Thus, I was surprised at Blue Water Navy: The War at Sea (Compass Games, 2019).  The game is another in the recent renaissance of ‘Cold War Gone Hot’ wargames, this time focusing on the naval war in the North Atlantic, Arctic, Mediterranean, and Baltic. As the ad copy says:

Blue Water Navy covers the war at sea, air, close-ashore and low-earth orbit from the Kola Peninsula in Northern Russia to the Mediterranean Sea and West over the Atlantic Ocean to the United States and Cuba. The game models the full order of battle that could be expected in 1980’s wartime, from multi-regiment Soviet Tu-22 Backfire bombers to multiple US carrier groups.

I posted some thoughts on Blue Water Navy before. At that time, I focused in on the ‘how’ to play the game. With my extra Coronatine-time I pulled the game out again for a deeper dive into the system. I happily discovered another layer of the game that I had missed; one that makes Blue Water Navy a great example of ‘why’ navies fight. It is so obvious. I mean, designer Stuart Tonge put it in the Introduction, “Always remember the game is about the convoys – if they get through, NATO wins the war.”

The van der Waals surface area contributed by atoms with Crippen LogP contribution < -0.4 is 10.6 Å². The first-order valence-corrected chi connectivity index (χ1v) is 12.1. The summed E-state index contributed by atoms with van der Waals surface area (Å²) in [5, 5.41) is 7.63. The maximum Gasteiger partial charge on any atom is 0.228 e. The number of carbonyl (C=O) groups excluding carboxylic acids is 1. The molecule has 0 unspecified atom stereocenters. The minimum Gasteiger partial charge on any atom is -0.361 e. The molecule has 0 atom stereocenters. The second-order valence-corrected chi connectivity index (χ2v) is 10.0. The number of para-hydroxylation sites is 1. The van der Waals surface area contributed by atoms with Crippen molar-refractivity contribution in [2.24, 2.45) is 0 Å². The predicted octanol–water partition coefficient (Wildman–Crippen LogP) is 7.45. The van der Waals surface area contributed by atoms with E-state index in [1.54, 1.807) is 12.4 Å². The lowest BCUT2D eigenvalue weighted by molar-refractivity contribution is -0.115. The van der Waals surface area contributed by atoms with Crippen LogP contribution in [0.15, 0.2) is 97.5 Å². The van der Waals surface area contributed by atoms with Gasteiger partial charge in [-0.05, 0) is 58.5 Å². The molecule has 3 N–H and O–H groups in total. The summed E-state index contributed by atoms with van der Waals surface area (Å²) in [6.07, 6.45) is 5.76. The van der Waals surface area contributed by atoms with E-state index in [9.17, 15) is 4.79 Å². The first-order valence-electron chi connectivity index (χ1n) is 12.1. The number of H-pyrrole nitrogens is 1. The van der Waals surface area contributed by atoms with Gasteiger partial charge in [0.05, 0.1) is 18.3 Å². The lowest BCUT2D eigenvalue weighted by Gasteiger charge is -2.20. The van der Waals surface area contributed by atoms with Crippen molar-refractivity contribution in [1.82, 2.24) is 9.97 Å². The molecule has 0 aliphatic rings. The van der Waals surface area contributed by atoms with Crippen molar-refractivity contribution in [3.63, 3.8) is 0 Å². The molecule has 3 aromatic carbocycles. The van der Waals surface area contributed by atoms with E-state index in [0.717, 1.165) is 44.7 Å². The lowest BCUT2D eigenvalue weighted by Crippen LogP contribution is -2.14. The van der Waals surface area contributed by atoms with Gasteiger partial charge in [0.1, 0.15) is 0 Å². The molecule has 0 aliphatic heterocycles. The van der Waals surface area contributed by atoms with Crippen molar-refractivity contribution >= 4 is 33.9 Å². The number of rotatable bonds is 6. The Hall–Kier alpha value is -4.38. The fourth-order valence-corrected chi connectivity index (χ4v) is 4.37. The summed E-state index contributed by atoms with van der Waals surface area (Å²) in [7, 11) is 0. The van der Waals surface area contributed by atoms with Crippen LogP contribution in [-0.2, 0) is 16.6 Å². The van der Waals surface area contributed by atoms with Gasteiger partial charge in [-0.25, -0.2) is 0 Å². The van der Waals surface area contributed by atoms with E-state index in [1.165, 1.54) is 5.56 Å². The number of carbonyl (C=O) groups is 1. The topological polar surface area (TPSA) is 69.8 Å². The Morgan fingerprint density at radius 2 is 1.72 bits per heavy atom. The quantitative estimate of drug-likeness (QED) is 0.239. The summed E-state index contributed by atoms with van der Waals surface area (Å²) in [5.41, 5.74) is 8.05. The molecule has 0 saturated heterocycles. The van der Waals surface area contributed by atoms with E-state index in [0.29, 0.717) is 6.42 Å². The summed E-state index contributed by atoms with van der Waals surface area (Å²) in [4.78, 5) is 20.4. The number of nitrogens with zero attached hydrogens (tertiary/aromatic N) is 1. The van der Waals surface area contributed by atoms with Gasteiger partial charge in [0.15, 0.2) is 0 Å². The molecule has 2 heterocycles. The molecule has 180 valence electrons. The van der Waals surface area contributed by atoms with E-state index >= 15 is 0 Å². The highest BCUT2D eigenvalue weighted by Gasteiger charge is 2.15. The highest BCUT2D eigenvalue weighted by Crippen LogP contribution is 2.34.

Of the 32 numbered major rules in the book, the two most important for this discussion are 18.0 Amphibious Landings & NATO Troop Delivery and 20.0 War & Invasion Tracks. Indeed, buried within 20.0 is the actual victory condition for the Campaign Game:

Hammer and Sickles: This shows when the game is won. To win the Soviet player must be able to count four hammer and sickle symbols on War Tracks overrun by Soviet armies.

“But wait,” you say. “I thought Blue Water Navy is a naval wargame! What is this talk of Soviet armies?” The truth is no matter what you do in Blue Water Navy, as a player you are trying to move the Invasion Marker along the War Tracks.

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Blue Water Navy Invasion Tracks (North to South): Norwegian, Danish, Europe North and Europe South. Hammer & Sickles for the win!